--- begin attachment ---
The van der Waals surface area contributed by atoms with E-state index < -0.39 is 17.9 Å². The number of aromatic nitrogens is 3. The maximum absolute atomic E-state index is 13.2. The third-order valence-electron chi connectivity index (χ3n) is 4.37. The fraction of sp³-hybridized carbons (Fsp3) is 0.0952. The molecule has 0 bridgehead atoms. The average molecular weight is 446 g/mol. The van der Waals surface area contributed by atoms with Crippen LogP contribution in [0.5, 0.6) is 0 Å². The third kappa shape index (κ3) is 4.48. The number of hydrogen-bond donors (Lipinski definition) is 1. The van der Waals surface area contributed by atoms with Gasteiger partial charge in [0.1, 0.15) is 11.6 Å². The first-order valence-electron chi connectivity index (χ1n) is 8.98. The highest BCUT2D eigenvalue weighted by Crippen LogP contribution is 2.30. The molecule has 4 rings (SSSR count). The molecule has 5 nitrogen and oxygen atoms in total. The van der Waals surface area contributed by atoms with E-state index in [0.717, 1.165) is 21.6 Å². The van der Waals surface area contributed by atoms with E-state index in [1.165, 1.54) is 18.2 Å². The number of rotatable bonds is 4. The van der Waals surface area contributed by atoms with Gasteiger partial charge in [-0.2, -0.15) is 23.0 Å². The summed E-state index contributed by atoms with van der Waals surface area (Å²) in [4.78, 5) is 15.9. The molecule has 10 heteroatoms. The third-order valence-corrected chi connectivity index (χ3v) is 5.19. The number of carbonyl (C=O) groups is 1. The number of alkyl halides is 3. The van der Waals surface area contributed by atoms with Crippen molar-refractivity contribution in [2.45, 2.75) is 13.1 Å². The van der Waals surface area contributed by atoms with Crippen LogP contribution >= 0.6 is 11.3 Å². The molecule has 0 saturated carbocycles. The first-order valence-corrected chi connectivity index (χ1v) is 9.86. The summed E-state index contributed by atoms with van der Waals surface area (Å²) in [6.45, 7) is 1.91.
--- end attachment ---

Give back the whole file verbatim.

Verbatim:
The van der Waals surface area contributed by atoms with E-state index < -0.39 is 17.9 Å². The number of aromatic nitrogens is 3. The maximum absolute atomic E-state index is 13.2. The third-order valence-electron chi connectivity index (χ3n) is 4.37. The fraction of sp³-hybridized carbons (Fsp3) is 0.0952. The molecule has 0 bridgehead atoms. The average molecular weight is 446 g/mol. The van der Waals surface area contributed by atoms with Crippen LogP contribution in [0.5, 0.6) is 0 Å². The third kappa shape index (κ3) is 4.48. The number of hydrogen-bond donors (Lipinski definition) is 1. The van der Waals surface area contributed by atoms with Gasteiger partial charge in [0.1, 0.15) is 11.6 Å². The first-order valence-electron chi connectivity index (χ1n) is 8.98. The highest BCUT2D eigenvalue weighted by Crippen LogP contribution is 2.30. The molecule has 4 rings (SSSR count). The molecule has 5 nitrogen and oxygen atoms in total. The van der Waals surface area contributed by atoms with E-state index in [0.717, 1.165) is 21.6 Å². The van der Waals surface area contributed by atoms with E-state index in [1.165, 1.54) is 18.2 Å². The number of rotatable bonds is 4. The van der Waals surface area contributed by atoms with Gasteiger partial charge in [-0.2, -0.15) is 23.0 Å². The summed E-state index contributed by atoms with van der Waals surface area (Å²) in [4.78, 5) is 15.9. The molecule has 10 heteroatoms. The third-order valence-corrected chi connectivity index (χ3v) is 5.19. The number of carbonyl (C=O) groups is 1. The number of alkyl halides is 3. The van der Waals surface area contributed by atoms with Crippen molar-refractivity contribution in [2.45, 2.75) is 13.1 Å². The van der Waals surface area contributed by atoms with Crippen LogP contribution >= 0.6 is 11.3 Å². The molecule has 0 saturated carbocycles. The first-order valence-corrected chi connectivity index (χ1v) is 9.86. The summed E-state index contributed by atoms with van der Waals surface area (Å²) in [6.45, 7) is 1.91.